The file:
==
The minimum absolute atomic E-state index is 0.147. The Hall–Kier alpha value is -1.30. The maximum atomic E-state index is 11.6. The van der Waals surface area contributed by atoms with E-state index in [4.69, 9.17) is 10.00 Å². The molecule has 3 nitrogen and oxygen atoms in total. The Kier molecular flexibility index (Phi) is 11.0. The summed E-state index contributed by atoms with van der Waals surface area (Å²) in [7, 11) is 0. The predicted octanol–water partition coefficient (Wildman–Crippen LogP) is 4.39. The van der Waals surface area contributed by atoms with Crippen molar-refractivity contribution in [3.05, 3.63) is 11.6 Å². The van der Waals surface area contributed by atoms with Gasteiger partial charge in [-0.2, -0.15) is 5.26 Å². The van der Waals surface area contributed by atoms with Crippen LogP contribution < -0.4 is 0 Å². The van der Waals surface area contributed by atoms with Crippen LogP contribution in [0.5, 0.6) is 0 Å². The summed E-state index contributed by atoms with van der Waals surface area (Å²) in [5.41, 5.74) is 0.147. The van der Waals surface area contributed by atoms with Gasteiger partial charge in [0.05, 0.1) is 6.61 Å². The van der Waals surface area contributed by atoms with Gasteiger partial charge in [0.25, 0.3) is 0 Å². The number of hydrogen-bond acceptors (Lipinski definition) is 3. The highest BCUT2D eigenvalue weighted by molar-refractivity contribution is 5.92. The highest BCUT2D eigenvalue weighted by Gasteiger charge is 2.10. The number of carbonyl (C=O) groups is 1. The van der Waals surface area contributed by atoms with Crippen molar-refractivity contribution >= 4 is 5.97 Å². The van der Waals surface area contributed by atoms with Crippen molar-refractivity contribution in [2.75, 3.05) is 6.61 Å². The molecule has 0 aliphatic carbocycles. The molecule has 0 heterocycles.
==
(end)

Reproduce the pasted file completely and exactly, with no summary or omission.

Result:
The minimum absolute atomic E-state index is 0.147. The Hall–Kier alpha value is -1.30. The maximum atomic E-state index is 11.6. The van der Waals surface area contributed by atoms with E-state index in [4.69, 9.17) is 10.00 Å². The molecule has 3 nitrogen and oxygen atoms in total. The Kier molecular flexibility index (Phi) is 11.0. The summed E-state index contributed by atoms with van der Waals surface area (Å²) in [7, 11) is 0. The predicted octanol–water partition coefficient (Wildman–Crippen LogP) is 4.39. The van der Waals surface area contributed by atoms with Crippen molar-refractivity contribution in [3.05, 3.63) is 11.6 Å². The van der Waals surface area contributed by atoms with Gasteiger partial charge in [-0.2, -0.15) is 5.26 Å². The van der Waals surface area contributed by atoms with Crippen LogP contribution < -0.4 is 0 Å². The van der Waals surface area contributed by atoms with Crippen LogP contribution in [0.5, 0.6) is 0 Å². The summed E-state index contributed by atoms with van der Waals surface area (Å²) in [5.41, 5.74) is 0.147. The van der Waals surface area contributed by atoms with Gasteiger partial charge in [0.05, 0.1) is 6.61 Å². The van der Waals surface area contributed by atoms with Gasteiger partial charge in [0.25, 0.3) is 0 Å². The number of hydrogen-bond acceptors (Lipinski definition) is 3. The highest BCUT2D eigenvalue weighted by molar-refractivity contribution is 5.92. The highest BCUT2D eigenvalue weighted by Gasteiger charge is 2.10. The number of carbonyl (C=O) groups is 1. The van der Waals surface area contributed by atoms with Crippen molar-refractivity contribution >= 4 is 5.97 Å². The van der Waals surface area contributed by atoms with Crippen molar-refractivity contribution in [2.75, 3.05) is 6.61 Å². The molecule has 0 aliphatic carbocycles. The molecule has 0 heterocycles.